When it comes to addressing bullying, Daniel J. Flannery, Ph.D., can sum up pediatricians’
role in two words: “You matter.”
“They see lots of kids every day,” he said. “They’re a gateway (with) the potential
to address this issue before it becomes more serious for a young person.”
Dr. Flannery was a member of a National Academies of Sciences, Engineering, and Medicine
panel that drafted the 2016 report Preventing Bullying Through Science, Policy, and Practice.
He will review the report, focusing on recommendations specific to health care professionals,
during a seminar titled “Stop the Bullying: Evidence-Based Strategies (S1095)” from
2-3:30 p.m. Saturday, Nov. 3 in room W315 of the convention center. He will be joined
by Seth J. Scholer, M.D., M.P.H., FAAP, a member of the AAP Council on Injury, Violence
and Poison Prevention and professor of pediatrics at Vanderbilt University Medical
For more than 20 years, Dr. Flannery has been researching youth violence prevention,
including bullying. He now serves as director of the Begun Center for Violence Prevention
Research and Education, Mandel School of Applied Social Sciences, Case Western Reserve
He brought that experience to the National Academies panel, which was charged with
examining risk factors for bullying, consequences and how to prevent it among youths
in kindergarten through 12th grade.
“It’s chock full of stuff,” Dr. Flannery said of the resulting report. “Peeling back
all the different things that we address is helpful to anybody interested in this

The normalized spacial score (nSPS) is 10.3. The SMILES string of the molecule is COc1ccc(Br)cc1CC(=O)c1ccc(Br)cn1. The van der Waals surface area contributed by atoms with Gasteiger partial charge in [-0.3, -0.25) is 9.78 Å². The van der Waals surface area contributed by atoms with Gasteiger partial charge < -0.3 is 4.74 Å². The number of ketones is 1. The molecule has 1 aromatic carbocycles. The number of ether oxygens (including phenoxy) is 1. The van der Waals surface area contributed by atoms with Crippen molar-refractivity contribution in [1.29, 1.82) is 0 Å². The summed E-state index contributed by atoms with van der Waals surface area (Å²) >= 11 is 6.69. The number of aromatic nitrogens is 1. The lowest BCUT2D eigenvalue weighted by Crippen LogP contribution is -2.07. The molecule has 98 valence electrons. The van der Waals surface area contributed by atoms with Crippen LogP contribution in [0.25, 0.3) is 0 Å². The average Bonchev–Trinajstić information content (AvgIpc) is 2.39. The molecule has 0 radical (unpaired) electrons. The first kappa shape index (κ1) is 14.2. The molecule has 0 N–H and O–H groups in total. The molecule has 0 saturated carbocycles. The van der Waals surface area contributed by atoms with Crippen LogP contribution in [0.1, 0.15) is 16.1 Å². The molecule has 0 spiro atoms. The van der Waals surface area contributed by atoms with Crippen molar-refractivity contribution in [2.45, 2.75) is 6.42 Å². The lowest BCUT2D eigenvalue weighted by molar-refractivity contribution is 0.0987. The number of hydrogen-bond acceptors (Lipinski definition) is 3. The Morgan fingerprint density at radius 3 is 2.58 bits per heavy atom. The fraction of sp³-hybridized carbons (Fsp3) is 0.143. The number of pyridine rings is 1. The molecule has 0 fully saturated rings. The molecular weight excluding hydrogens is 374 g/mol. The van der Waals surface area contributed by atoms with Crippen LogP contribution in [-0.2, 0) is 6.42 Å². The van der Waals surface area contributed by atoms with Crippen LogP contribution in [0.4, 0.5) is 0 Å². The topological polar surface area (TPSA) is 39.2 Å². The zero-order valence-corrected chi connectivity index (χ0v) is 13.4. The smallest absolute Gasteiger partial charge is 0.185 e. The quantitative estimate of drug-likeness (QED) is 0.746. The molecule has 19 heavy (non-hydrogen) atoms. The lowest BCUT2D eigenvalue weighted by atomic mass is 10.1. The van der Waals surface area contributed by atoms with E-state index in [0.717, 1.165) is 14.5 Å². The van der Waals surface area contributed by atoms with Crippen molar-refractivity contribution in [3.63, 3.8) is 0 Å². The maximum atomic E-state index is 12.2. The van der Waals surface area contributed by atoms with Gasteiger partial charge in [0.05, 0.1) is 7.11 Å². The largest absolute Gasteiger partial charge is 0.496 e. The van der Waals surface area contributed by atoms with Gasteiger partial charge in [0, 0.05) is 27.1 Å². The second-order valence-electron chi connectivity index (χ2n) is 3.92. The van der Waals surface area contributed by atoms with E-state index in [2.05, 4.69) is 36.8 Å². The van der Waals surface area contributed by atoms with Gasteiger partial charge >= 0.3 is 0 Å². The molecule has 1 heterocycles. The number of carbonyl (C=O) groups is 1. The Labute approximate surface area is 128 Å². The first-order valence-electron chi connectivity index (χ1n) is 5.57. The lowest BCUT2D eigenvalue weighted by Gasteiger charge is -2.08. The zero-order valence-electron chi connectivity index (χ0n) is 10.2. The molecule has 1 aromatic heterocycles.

While bullying has been considered a rite of passage, research shows it can affect
physical and mental health.
“The evidence suggests ignoring this and treating it as a normal, expectable thing
that kids have to deal with is not the way to go,” Dr. Flannery said. “But it doesn’t
mean that every kid who is being bullied or involved in bullying is going to be messed
up for the rest of their lives, either.”
Pediatricians have an opportunity to identify patients who are being bullied, he said.
“See something, say something,” Dr. Flannery said. “If you think there is something
going on and you ask, then you have an opportunity to intervene at an important point
Dr. Flannery also will discuss taking a public health approach to bullying and cyberbullying
as well as resources for pediatricians.
“No pediatrician should be held with the sole responsibility of addressing what could
be a complicated issue,” Dr. Flannery said.